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Perkins v. Holder

United States District Court, D. Minnesota

February 12, 2014

VICTOR B. PERKINS, Petitioner,
v.
ERIC HOLDER, USAG, Respondent.

REPORT AND RECOMMENDATION

FRANKLIN L. NOEL, Magistrate Judge.

This matter is before the undersigned United States Magistrate Judge on Petitioner's application for habeas corpus relief under 28 U.S.C. § 2241. (Docket No. 1.)[1] The matter has been referred to this Court for report and recommendation pursuant to 28 U.S.C. § 636 and Local Rule 72.1. For the reasons discussed below, it is recommended that this action be summarily dismissed pursuant to Rule 4 of The Rules Governing Section 2254 Cases In The United States District Courts.[2]

I. BACKGROUND

Petitioner is a civilly committed inmate at the Federal Medical Center in Rochester, Minnesota, ("FMC-Rochester"). Petitioner has appeared before this Court in several previous actions, including two prior § 2241 habeas corpus cases that were filed in 2011: Perkins v. Jett, No. 11-326 (PAM/FLN) and Perkins v. Jett, 11-1730 (PAM/FLN), (hereafter referred to collectively as "the 2011 habeas cases").[3]

The 2011 habeas cases were dismissed based on a single Report and Recommendation ("R&R") that addressed both cases together. In that R&R, the Court reported that Petitioner was civilly committed in 1992 in the Eastern District of North Carolina. He was committed under 18 U.S.C. § 4246, as a person due for release but suffering from a mental disease or defect. (See United States v. Perkins, 5:92-hc-654-BR, Doc. No. 1 (E.D. N.C. Dec. 9, 2010).) Since 1992, Petitioner has been in and out of custody, and he has filed at least seven § 2255 motions (in the Eastern District of North Carolina), challenging his civil commitment on both statutory and constitutional grounds.

The R&R in the 2011 habeas cases also reported that Petitioner's ongoing civil commitment had been challenged in a hearing held in the Eastern District of North Carolina on October 3, 2011. Petitioner appeared at the hearing by video teleconference and was represented by counsel. Following that hearing, the presiding District Court Judge found that Petitioner still met the statutory criteria for commitment, and Petitioner was therefore ordered to remain in custody. As noted above, Petitioner is currently being detained at FMC-Rochester.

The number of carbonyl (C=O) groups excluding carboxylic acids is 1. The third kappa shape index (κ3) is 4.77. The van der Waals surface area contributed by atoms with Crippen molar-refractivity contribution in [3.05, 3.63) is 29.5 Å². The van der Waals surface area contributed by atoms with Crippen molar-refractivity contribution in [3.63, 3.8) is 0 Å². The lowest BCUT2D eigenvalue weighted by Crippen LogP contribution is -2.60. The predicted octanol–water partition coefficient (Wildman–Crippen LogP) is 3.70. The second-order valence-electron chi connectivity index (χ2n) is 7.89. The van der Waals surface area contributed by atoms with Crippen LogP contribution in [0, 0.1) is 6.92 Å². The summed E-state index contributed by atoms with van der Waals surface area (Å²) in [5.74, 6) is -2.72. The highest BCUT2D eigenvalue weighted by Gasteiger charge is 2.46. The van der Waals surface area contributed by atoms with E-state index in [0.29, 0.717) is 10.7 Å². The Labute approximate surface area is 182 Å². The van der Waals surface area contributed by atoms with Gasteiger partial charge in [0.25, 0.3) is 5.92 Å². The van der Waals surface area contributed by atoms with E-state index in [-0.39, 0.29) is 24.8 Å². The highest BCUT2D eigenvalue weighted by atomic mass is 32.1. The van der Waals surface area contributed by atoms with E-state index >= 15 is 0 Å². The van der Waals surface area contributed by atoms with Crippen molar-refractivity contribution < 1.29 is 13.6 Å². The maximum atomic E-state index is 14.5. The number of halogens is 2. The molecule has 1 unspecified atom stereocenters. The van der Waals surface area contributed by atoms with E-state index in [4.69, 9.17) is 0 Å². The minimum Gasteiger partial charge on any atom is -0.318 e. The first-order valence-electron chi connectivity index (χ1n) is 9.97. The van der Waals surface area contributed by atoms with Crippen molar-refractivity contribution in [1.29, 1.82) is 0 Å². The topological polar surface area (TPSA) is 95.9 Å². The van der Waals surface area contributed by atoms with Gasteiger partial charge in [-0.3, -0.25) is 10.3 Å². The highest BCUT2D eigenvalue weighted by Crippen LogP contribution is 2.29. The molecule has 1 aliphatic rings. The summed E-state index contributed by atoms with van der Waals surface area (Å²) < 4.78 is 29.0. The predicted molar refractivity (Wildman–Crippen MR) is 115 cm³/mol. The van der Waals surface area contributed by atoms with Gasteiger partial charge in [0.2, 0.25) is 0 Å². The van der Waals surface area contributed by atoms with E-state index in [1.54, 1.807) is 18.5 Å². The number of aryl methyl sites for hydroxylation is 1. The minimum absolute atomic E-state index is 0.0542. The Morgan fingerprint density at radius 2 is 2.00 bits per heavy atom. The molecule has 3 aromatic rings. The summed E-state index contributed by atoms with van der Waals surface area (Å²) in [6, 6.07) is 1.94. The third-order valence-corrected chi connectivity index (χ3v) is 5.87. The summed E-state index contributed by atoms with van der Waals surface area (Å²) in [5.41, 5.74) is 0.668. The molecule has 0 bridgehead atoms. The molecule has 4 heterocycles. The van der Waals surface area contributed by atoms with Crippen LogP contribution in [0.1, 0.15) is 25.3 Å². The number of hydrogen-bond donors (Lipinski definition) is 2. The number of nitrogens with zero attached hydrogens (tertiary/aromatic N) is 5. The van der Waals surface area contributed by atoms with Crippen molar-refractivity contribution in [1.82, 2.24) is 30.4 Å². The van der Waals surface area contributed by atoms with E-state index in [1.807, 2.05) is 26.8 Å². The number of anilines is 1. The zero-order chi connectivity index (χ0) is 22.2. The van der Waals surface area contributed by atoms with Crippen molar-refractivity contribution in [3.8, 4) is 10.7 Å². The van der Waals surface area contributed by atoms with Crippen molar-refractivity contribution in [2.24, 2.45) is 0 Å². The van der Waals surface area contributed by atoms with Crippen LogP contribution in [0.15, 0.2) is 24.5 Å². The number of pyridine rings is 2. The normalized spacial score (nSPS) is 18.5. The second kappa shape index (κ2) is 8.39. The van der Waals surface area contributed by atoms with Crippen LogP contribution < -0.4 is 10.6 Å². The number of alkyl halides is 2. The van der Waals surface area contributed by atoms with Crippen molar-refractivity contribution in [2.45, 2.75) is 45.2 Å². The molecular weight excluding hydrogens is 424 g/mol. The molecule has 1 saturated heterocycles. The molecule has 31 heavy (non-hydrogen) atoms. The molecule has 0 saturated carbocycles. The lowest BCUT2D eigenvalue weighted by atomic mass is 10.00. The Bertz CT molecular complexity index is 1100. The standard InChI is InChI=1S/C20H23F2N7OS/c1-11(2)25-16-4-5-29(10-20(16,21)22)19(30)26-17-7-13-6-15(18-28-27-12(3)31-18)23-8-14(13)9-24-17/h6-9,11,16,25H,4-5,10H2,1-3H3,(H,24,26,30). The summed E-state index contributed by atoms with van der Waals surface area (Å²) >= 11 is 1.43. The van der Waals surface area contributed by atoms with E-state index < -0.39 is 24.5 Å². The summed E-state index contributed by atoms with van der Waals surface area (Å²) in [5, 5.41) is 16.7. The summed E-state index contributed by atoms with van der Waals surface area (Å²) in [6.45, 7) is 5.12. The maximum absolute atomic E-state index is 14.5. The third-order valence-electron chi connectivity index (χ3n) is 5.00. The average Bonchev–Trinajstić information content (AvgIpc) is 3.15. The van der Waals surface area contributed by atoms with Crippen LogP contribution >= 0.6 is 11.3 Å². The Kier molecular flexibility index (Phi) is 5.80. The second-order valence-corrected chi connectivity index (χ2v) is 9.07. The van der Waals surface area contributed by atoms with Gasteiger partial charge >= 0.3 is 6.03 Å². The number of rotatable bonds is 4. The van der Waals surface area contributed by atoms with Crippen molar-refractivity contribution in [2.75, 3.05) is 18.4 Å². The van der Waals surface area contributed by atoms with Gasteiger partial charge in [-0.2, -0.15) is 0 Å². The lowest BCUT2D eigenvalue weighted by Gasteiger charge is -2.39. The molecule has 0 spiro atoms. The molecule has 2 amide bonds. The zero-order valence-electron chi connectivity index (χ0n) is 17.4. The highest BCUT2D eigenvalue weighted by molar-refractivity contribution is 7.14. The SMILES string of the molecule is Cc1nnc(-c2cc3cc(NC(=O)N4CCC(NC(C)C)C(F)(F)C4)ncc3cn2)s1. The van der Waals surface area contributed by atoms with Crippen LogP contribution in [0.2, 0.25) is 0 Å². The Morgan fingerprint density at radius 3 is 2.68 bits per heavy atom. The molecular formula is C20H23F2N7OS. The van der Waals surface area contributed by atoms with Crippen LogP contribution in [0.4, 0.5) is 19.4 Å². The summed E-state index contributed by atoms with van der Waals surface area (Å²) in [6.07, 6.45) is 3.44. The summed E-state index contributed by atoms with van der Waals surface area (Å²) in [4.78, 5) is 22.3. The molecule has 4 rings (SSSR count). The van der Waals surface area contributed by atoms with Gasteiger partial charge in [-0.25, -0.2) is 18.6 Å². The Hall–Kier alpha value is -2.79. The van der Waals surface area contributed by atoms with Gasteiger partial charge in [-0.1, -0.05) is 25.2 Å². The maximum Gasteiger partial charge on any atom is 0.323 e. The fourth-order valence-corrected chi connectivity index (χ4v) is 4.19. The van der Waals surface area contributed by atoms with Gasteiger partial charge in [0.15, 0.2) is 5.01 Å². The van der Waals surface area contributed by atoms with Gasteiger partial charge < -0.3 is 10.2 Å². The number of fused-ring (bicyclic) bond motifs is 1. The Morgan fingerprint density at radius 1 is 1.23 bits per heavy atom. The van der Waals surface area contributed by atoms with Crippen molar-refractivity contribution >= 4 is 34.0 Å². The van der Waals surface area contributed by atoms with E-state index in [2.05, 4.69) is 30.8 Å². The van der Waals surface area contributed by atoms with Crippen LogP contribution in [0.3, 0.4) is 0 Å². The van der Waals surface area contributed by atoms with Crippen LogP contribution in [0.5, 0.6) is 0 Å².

Petitioner's 2011 habeas cases presented seven identifiable grounds for relief, which the Court described as follows:

"Perkins claims that 18 U.S.C. § 4246 is unconstitutional because it: (1) gives undue sentencing authority' to doctors, (2) provides no sentencing guidelines for someone that has violated the terms of their conditional release, (3) violates his First Amendment rights to liberty;' (4) denies Perkins equal protection of the laws because it allowed a heroin addict known to Perkins to be treated differently than Perkins (who was caught using marijuana while on conditional release).... In addition, Perkins claims that: (5) his due process rights were violated when his conditional release was revoked without a hearing under 18 U.S.C. 4246(f), (6) his doctors have misinterpreted 18 U.S.C. § 4246(d), and (7) his probation officer overstepped his authority and violated 18 U.S.C. § 4246(f) by reporting Perkins's violation of the conditions of his release."[4]

The Court reviewed all of the claims presented in both of the 2011 habeas cases, and recommended that both cases should be dismissed. Petitioner filed objections to that recommendation, but the presiding District Court Judge overruled those objections, adopted the R&R, and ordered that both of the 2011 habeas cases be dismissed with prejudice. See Perkins v. Jett, Civil No. 11-326 (PAM/FLN), Order of District Court Judge Paul A. Magnuson, dated November 29, 2011, [Docket No.35].) Petitioner did not appeal that ruling.

Petitioner's current § 224habeas corpus petition challenges his civil commitment once again. Petitioner presently claims that -

(1) his conditional release was "wrongfully revoked" in May 2010;

(2) his First Amendment rights were violated, because he was denied an unconditional release from confinement after being "wrongfully diagnosed... as suffering from grandiose religious based delusions."

(3) he is "being held unconstitutionally indefinitely due to misinterpretation of Title 18 U.S.C. 4246(d);" and

(4) he was "wrongfully committed due to the circumstances that there are no guidelines such as parole and probation guidelines to direct the term of imprisonment to be serve[d] by the individuals whom [sic] violate the conditions of their conditional release." ...


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